What is lupus?

Systemic lupus erythematosus is a disease in which the immune system mistakenly attacks healthy tissue. The resulting inflammation can cause pain and damage in almost any part of the body.

Lupus affects each person differently. Most people experience episodes of disease activity (flares), followed by periods with no symptoms.

The Lupus Foundation of America estimates that more than 1.5 million Americans are living with lupus. There are more than 16,000 new cases diagnosed each year. Worldwide, there may be as many as 5 million people with lupus. Anyone can get this disease, but it’s most likely to appear in women between the ages of 15 and 44.

There’s a huge variation in symptoms from person to person. Symptoms can come and go, and they range from very mild to quite severe. While some symptoms can disappear and never return, others can become permanent.

Some of the most common symptoms include:

  • dry eyes
  • mouth ulcers
  • fatigue
  • fever
  • loss of appetite, nausea, vomiting, diarrhea, and weight loss
  • shortness of breath
  • joint inflammation, stiffness, and pain
  • swollen glands
  • muscle pain
  • chest pain when you take a deep breath
  • hair loss
  • sun sensitivity

One of the more obvious symptoms of lupus is a butterfly-shaped rash on the face. The rash appears on the bridge of the nose and spreads out over the cheeks.

Some people with lupus have Raynaud’s phenomenon, a condition that causes your fingers and toes to turn blue or white when you’re cold or stressed.

Early warning signs of an impending flare include increasing fatigue, rash, and fever.

As lupus progresses, inflammation can damage tissue and organs throughout the body.

Lupus can produce changes in your behavior if it causes inflammation in your brain or central nervous system. It can affect your memory, making it difficult to express yourself. It can even lead to depression. In some cases, it can cause hallucinations.

Some people with lupus experience:

  • headaches
  • dizziness
  • problems with vision
  • seizures
  • strokes

Inflammation that occurs in the hearing nerve may result in hearing loss.

Lupus can cause inflammation in the heart, increasing the risk of heart disease and heart attack. Symptoms include chest pain and heart murmurs.

Inflammation in the lungs and chest cavity can make it painful to take a deep breath. Inflammation in the chest cavity lining is known as pleuritis. Lupus increases your risk for developing pneumonia.

According to the Lupus Foundation of America, about 40 percent of people with lupus will develop kidney problems, increasing their risk for kidney failure. Inflammation in the kidneys (lupus nephritis) can make it hard for your kidneys to filter waste and toxins from your body.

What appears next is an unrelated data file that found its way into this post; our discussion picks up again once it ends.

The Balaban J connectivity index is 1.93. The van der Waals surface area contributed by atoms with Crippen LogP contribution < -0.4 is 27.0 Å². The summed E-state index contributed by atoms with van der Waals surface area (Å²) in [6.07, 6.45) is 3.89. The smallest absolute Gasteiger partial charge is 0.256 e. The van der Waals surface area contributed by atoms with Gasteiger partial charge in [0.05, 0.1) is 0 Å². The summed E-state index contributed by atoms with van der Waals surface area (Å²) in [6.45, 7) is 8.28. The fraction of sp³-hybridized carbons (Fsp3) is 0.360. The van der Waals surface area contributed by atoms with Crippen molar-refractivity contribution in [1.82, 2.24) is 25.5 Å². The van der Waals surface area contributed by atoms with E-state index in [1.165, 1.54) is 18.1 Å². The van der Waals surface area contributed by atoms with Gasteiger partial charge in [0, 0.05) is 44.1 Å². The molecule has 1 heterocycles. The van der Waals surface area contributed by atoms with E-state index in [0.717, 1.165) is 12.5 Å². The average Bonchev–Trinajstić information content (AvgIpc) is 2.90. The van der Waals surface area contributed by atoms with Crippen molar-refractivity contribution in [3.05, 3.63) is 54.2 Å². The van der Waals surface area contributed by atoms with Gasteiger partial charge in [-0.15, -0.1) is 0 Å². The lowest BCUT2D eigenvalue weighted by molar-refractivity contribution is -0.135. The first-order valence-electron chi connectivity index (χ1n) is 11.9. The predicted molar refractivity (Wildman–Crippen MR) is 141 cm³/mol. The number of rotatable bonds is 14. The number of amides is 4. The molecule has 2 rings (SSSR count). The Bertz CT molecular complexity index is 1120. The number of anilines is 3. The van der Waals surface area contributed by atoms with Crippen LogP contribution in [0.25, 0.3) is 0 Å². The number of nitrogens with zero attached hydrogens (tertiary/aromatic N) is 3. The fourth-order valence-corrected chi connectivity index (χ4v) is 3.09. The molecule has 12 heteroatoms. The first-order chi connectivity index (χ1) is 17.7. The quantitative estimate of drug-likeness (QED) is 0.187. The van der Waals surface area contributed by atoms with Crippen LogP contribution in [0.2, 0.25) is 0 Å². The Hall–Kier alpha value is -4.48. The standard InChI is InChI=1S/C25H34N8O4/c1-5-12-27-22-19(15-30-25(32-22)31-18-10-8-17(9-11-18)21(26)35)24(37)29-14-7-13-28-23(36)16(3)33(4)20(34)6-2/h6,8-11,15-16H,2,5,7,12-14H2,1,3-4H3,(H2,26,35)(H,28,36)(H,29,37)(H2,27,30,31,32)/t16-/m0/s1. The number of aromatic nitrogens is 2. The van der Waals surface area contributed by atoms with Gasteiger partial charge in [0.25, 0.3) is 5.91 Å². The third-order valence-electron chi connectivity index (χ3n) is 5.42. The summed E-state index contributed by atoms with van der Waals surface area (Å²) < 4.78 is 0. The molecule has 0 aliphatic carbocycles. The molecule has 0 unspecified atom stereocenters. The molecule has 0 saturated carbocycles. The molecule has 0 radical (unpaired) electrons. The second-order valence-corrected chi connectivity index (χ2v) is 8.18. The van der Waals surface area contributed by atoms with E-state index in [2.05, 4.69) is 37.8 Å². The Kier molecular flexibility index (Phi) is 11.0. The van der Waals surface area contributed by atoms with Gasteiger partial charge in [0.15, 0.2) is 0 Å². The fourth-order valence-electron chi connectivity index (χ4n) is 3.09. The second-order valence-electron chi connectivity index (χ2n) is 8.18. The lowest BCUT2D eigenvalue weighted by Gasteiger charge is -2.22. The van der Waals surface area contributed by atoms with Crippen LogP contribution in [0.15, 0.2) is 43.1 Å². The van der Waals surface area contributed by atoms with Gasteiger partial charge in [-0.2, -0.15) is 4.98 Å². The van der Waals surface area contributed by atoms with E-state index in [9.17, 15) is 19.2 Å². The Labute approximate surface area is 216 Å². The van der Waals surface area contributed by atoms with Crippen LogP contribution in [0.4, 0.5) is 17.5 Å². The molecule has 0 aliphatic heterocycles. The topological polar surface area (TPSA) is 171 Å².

Symptoms of kidney damage include:

  • swelling (edema) of the legs, hands, or eyelids
  • puffiness
  • weight gain
  • dark or foamy urine

Lupus can affect your blood and blood vessels, increasing your risk of having:

  • a low number of healthy red blood cells (anemia)
  • a low number of white blood cells (leukopenia)
  • a low number of blood platelets (thrombocytopenia)
  • inflammation of the blood vessels (vasculitis)
  • bleeding
  • blood clots
  • hardening of the arteries

Some people with lupus also develop another immune disorder called Sjogren’s syndrome. Sjogren’s affects the body’s moisture-producing glands. Symptoms include chronically dry eyes and mouth. Sjogren’s can also cause:

  • swollen joints and glands
  • dry skin
  • vaginal dryness
  • a dry cough

With lupus, you’re more prone to all types of infection, increasing the risk of:

  • urinary tract infections
  • respiratory infections
  • salmonella infections
  • yeast infections
  • herpes
  • shingles

There’s a risk of bone tissue death (avascular necrosis) if lupus affects the blood supply to your bones. Symptoms include bone fractures and breaks, especially in the hips.

People with lupus may develop an overactive thyroid (hyperthyroidism) or underactive thyroid (hypothyroidism).

Lupus can also affect pregnancy, increasing the risk of complications like high blood pressure, miscarriage, and premature birth.

The exact cause of lupus isn’t clear. Some researchers theorize that it’s a combination of genetics and environmental or hormonal factors.

Lupus is a chronic disease with no known cure. However, there are many types of treatment, depending on how lupus affects you. With ongoing care, many people with lupus live full, active lives.